Riane's Convertable Wedding Gown
April 21, Portland, Ore. — I
walked into the bridal salon with my sister-in-law-to-be, expecting one of the dresses she was about to try on that day to be ‘The One.’ And I was okay with that really… I was recovering after all and didn’t mind not having any extra stress, good or bad.
She ran her fingers over the white, lacy, frothy gowns, rack after rack like a child in a candy store. The mirrors hung floor to ceiling and the chairs were upholstered in velvet. Whether they get it or not, every bride wants this experience.
But then she told me what she wanted.
“What if there was a way my wedding dress had a short dress under it so the outer one can come off during the dancing?” she said. "Then I wouldn't have to leave my party to go change."
Then all of a sudden I was so excited — I grabbed hold of her hand and just grinned.
Not only would she not have to miss any dancing to go change, but she also would have a cohesive ensemble that was truly one of a kind.
I wanted to make that dress.
She tried on a dozen dresses in different styles, fabrics, and silhouettes that day.
She smiled at the way one had lace that curved around the back of her neck, but the smile disappeared looking down at the mermaid fit that trapped her legs. Not a dress for dancing.
Another gown had a beautifully layered skirt, with a variety of interesting texture combinations that she liked, but it was strapless. Again, not favorable for dancing.
I jotted down the elements she liked about each dress, making a separate list for the firm dislikes.
One thing about Riane is that she is a woman who is certain of what she wants. It makes my job easier.
She didn’t find ‘The One,’ that day, but I had my lists and was excited to start sketching.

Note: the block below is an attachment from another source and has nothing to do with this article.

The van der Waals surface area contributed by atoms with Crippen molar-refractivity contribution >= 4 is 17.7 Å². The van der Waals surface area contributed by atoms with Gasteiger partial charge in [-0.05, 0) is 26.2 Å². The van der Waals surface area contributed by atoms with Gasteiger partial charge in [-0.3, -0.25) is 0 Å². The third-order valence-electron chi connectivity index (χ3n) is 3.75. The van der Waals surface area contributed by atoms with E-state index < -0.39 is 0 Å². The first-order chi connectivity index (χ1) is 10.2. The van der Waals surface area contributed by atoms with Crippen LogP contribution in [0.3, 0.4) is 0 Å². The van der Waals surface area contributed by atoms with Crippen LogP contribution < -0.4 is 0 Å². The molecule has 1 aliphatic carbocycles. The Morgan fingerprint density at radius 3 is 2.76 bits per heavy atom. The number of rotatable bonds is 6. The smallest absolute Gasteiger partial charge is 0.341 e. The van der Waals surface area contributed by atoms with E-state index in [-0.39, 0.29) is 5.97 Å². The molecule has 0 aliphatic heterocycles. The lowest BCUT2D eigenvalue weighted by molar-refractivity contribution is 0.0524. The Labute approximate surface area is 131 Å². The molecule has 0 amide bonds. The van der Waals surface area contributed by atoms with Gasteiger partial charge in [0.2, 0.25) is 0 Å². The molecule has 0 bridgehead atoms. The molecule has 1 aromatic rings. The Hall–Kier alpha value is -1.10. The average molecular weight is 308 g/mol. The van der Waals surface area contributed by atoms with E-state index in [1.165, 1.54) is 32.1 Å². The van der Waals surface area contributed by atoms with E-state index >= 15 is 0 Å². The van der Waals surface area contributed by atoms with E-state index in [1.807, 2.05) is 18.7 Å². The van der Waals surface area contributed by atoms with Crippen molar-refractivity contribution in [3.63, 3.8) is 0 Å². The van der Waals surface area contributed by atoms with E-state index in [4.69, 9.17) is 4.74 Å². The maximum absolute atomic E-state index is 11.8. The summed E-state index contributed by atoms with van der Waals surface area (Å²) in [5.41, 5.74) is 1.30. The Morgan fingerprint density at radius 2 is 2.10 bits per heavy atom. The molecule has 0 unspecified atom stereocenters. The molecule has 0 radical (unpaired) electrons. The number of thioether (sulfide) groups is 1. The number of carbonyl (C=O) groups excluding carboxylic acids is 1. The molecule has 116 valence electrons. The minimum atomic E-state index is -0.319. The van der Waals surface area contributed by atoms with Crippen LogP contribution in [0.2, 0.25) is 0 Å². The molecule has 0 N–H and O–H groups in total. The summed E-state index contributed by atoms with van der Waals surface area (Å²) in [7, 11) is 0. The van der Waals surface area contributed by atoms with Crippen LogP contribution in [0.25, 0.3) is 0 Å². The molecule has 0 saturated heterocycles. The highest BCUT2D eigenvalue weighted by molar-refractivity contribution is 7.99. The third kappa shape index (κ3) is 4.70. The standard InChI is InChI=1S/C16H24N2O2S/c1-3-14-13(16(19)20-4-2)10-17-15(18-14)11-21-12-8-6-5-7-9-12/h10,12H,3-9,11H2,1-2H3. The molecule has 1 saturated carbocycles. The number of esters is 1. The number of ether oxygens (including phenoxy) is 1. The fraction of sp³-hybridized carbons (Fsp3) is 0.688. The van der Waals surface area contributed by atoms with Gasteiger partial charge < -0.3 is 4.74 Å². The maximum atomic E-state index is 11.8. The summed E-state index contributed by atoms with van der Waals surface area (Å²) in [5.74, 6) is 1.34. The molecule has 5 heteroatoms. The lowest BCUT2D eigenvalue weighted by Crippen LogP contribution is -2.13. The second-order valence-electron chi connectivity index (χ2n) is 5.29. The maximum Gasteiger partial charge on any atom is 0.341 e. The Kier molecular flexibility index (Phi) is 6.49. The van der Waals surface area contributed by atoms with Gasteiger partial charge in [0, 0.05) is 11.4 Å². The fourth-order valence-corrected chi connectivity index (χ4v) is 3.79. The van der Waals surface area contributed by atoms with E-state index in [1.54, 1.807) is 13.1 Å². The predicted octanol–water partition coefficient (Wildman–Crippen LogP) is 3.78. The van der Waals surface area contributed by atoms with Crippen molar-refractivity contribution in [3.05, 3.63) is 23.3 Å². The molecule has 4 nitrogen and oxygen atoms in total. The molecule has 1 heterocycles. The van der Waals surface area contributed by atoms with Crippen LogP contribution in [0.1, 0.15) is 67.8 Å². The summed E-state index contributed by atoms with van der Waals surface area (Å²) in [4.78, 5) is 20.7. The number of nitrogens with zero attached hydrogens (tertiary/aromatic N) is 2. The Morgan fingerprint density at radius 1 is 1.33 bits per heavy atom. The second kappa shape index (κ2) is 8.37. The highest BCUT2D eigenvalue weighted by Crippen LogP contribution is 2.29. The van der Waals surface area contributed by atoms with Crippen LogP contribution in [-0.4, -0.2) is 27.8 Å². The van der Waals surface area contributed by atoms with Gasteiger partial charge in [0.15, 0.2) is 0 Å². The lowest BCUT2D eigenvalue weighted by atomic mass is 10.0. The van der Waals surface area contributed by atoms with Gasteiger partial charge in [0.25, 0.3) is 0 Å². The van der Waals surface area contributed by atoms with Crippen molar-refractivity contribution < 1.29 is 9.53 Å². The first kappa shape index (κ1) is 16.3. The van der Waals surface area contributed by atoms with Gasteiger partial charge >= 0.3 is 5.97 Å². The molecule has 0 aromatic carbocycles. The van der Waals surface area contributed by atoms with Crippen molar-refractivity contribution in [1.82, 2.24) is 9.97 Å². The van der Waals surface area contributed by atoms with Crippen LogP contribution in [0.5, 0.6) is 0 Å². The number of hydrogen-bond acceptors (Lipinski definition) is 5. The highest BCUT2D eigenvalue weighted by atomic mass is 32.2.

I hadn’t done anything creative in months leading up to that, so I was nervous to try, but very inspired by the information she’d given me.
Another thing about Riane is that she LOVES to dance. I knew the ability to move in the dress was a leading priority.
Elements she wanted for her dress:
Removable outer skirt with something more comfortable underneath
Not too poofy
Not too much beading
Some kind of belt
A true waistline
varied textures in the skirt
short scalloped lace trim on both skirts
Over the next week I came up with a few sketches based off of our list.
She chose the first sketch, which happened to be my favorite for her, so at that point I was even more excited.
We went to Mill End Fabric Store in Portland that Saturday and she picked out that materials, and I had that pattern drafted and fitted by the following week.
“You are the artist, I trust you,” she’d say. Music to any designer's ears.
Music to every creative person’s ears.
Riane was by far the easiest bride I have ever worked with — she was at every fitting on time and scheduled extra time in case I needed a bit longer. I’m sure the fact that she was about to marry my brother may have had something to do with it, but in the few years I’ve known her, that seems to just be how she is: easy going, thoughtful, straightforward.
She never showed any sign of being stressed out at the idea of having someone with a brain injury working on her precious dress. That alone gave me some much needed confidence to do a good job. She was patient with me and I am so appreciative of that.
I worked in spurts, sewing all day and then taking a few days to rest or picking a few hours at a time when I felt well. Altogether, the time I spent was about two full days for the bodice, two for the short skirt, one for the full overskirt, half for the couture waistband (I got to practice one of Mario's favorite secret techniques), and another three or so days for the lace appliqués. Lots of hand-work, but my friend, Susie Cray of ‘Susannah’s Styles,’ spent an entire day helping me attach the lace to the bottom of Riane’s overskirt.
Riane and I designed the gown together with the couple’s first dance in mind.
They choreographed a formal foxtrot that was split in the middle with my brother, Andrew, spinning Riane out and removing her overskirt as a fast-beat country swing song came on and the overskirt came off, revealing her short 50’s style dancing dress underneath.